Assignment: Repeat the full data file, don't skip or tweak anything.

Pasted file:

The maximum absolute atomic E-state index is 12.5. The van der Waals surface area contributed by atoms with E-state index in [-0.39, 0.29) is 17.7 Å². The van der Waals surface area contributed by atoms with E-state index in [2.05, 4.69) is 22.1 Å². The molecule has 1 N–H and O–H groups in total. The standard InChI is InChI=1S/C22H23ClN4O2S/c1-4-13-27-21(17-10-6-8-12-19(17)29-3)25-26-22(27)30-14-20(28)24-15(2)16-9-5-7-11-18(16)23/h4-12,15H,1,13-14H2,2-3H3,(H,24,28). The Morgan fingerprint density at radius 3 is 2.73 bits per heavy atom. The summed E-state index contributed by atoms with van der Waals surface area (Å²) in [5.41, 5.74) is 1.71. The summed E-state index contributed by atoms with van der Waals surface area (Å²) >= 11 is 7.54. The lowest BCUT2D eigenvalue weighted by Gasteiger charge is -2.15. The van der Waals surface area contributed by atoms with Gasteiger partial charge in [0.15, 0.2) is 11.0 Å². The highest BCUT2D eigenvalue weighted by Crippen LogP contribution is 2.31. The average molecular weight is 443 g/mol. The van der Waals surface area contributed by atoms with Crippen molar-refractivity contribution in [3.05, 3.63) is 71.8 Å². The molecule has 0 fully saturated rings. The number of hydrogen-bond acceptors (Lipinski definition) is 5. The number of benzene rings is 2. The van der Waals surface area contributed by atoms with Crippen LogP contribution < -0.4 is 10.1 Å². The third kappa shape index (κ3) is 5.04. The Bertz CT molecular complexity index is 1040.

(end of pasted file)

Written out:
The maximum absolute atomic E-state index is 12.5. The van der Waals surface area contributed by atoms with E-state index in [-0.39, 0.29) is 17.7 Å². The van der Waals surface area contributed by atoms with E-state index in [2.05, 4.69) is 22.1 Å². The molecule has 1 N–H and O–H groups in total. The standard InChI is InChI=1S/C22H23ClN4O2S/c1-4-13-27-21(17-10-6-8-12-19(17)29-3)25-26-22(27)30-14-20(28)24-15(2)16-9-5-7-11-18(16)23/h4-12,15H,1,13-14H2,2-3H3,(H,24,28). The Morgan fingerprint density at radius 3 is 2.73 bits per heavy atom. The summed E-state index contributed by atoms with van der Waals surface area (Å²) in [5.41, 5.74) is 1.71. The summed E-state index contributed by atoms with van der Waals surface area (Å²) >= 11 is 7.54. The lowest BCUT2D eigenvalue weighted by Gasteiger charge is -2.15. The van der Waals surface area contributed by atoms with Gasteiger partial charge in [0.15, 0.2) is 11.0 Å². The highest BCUT2D eigenvalue weighted by Crippen LogP contribution is 2.31. The average molecular weight is 443 g/mol. The van der Waals surface area contributed by atoms with Crippen molar-refractivity contribution in [3.05, 3.63) is 71.8 Å². The molecule has 0 fully saturated rings. The number of hydrogen-bond acceptors (Lipinski definition) is 5. The number of benzene rings is 2. The van der Waals surface area contributed by atoms with Crippen LogP contribution < -0.4 is 10.1 Å². The third kappa shape index (κ3) is 5.04. The Bertz CT molecular complexity index is 1040.